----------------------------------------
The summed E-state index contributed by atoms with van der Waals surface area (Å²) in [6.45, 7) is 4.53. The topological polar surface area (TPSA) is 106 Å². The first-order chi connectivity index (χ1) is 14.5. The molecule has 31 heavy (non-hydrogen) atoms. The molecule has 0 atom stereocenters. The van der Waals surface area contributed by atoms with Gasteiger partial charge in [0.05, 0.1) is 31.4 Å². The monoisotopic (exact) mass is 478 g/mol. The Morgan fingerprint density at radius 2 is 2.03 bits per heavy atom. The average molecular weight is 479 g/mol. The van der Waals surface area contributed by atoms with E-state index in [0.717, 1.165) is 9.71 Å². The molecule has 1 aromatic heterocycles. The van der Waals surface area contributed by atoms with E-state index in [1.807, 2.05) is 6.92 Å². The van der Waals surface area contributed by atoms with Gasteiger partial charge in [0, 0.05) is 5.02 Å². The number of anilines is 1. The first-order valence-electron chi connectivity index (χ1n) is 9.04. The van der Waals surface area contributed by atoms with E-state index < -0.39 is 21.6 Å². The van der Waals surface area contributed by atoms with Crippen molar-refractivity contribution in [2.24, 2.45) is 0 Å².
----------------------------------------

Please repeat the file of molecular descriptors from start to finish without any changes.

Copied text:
The summed E-state index contributed by atoms with van der Waals surface area (Å²) in [6.45, 7) is 4.53. The topological polar surface area (TPSA) is 106 Å². The first-order chi connectivity index (χ1) is 14.5. The molecule has 31 heavy (non-hydrogen) atoms. The molecule has 0 atom stereocenters. The van der Waals surface area contributed by atoms with Gasteiger partial charge in [0.05, 0.1) is 31.4 Å². The monoisotopic (exact) mass is 478 g/mol. The Morgan fingerprint density at radius 2 is 2.03 bits per heavy atom. The average molecular weight is 479 g/mol. The van der Waals surface area contributed by atoms with E-state index in [0.717, 1.165) is 9.71 Å². The molecule has 1 aromatic heterocycles. The van der Waals surface area contributed by atoms with E-state index in [1.807, 2.05) is 6.92 Å². The van der Waals surface area contributed by atoms with Gasteiger partial charge in [0, 0.05) is 5.02 Å². The number of anilines is 1. The first-order valence-electron chi connectivity index (χ1n) is 9.04. The van der Waals surface area contributed by atoms with E-state index < -0.39 is 21.6 Å². The van der Waals surface area contributed by atoms with Crippen molar-refractivity contribution in [2.24, 2.45) is 0 Å².